The Defendant Inadvertently Confesses During Trial
I presided over a jury trial where the defendant had sold drugs to an undercover police officer. As we started with testimony, the prosecutor called the undercover officer as his first witness.
As the officer walked up to the stand, the defendant jumped up, pointed at the cop, and excitedly exclaimed to the entire court: “That’s the guy! That’s the guy I sold the dope to!” He just sabotaged his case.
Neither the defense lawyer, the prosecutor, nor I could figure out what the defendant was thinking at the time he blurted out a confession. It was probably just another case of a stupid criminal, or a case of “this is your brain on drugs,” or both.
“These Guys are Narcs!”
I arraigned an in-custody defendant charged with obstructing the police. Two undercover cops were sitting in an unmarked car conducting surveillance at a large apartment complex infamous for drug activity.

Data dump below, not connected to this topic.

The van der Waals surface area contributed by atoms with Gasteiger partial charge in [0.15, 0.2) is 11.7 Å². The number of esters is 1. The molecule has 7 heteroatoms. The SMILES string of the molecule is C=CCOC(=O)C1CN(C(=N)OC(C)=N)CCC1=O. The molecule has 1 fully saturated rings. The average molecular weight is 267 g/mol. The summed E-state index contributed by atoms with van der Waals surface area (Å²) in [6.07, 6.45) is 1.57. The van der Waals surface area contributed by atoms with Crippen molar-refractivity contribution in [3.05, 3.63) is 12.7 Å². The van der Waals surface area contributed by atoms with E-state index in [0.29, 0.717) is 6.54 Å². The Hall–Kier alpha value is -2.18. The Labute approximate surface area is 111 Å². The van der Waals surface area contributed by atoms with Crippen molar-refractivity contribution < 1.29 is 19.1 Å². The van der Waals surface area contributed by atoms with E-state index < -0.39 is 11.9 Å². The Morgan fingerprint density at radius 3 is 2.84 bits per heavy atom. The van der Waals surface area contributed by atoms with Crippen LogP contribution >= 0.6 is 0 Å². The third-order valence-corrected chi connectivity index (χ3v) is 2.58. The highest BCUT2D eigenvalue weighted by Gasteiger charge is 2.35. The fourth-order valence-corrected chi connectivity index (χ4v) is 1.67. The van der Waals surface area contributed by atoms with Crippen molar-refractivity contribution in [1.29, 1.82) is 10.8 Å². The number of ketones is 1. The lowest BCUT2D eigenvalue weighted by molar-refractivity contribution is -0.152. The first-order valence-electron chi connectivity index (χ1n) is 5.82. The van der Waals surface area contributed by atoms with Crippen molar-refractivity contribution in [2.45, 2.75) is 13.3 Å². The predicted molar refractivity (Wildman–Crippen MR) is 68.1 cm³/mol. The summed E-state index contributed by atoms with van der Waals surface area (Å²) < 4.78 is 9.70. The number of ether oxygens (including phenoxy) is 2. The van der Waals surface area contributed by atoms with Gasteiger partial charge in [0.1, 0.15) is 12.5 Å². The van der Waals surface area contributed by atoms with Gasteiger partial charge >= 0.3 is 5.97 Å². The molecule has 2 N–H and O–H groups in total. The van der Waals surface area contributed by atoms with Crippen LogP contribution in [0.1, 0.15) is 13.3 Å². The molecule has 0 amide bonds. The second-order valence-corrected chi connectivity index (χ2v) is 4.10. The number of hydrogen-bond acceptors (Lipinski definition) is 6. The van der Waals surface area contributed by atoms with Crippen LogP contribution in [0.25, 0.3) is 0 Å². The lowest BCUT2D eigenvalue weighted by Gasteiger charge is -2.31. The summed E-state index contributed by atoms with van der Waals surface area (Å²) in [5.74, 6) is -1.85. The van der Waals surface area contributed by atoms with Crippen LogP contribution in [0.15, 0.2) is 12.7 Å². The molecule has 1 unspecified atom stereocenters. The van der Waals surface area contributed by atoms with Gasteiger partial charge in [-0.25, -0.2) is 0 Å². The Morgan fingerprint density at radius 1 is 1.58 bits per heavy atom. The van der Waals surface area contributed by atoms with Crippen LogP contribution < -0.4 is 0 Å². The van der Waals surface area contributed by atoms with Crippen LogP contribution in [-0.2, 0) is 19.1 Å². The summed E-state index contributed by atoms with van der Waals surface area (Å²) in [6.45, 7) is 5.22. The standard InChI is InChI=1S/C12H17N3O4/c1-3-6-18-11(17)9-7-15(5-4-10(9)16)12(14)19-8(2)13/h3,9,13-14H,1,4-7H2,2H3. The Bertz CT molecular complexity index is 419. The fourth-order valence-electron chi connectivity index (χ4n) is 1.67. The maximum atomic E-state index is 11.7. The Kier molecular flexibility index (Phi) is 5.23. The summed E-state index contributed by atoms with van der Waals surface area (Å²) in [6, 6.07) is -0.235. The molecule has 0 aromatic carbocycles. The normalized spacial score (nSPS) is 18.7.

The dumb defendant walked up next to the car, looked at the undercover officers, turned around, and kept shouting to the neighborhood, “Hey, these guys are narcs!”
The cops yelled for him to “shut up.” When he didn’t, one of the officers pepper sprayed him.
He suddenly went into shock, collapsed, and stopped breathing. He also went into cardiac arrest. The horrified officers administered CPR until the paramedics arrived.
The defendant survived, and was taken to jail after spending several days in the hospital. He also spent several days in jail before being brought to my court.
I suspended any further jail time. In essence, I gave him “credit for injuries received.” Almost having died, I think he learned his lesson about the consequences of interfering with a police investigation.
There are always consequences of our actions. Whether we do what’s right, or we do what’s wrong, the consequences will follow. Therefore, we should strive to choose the right.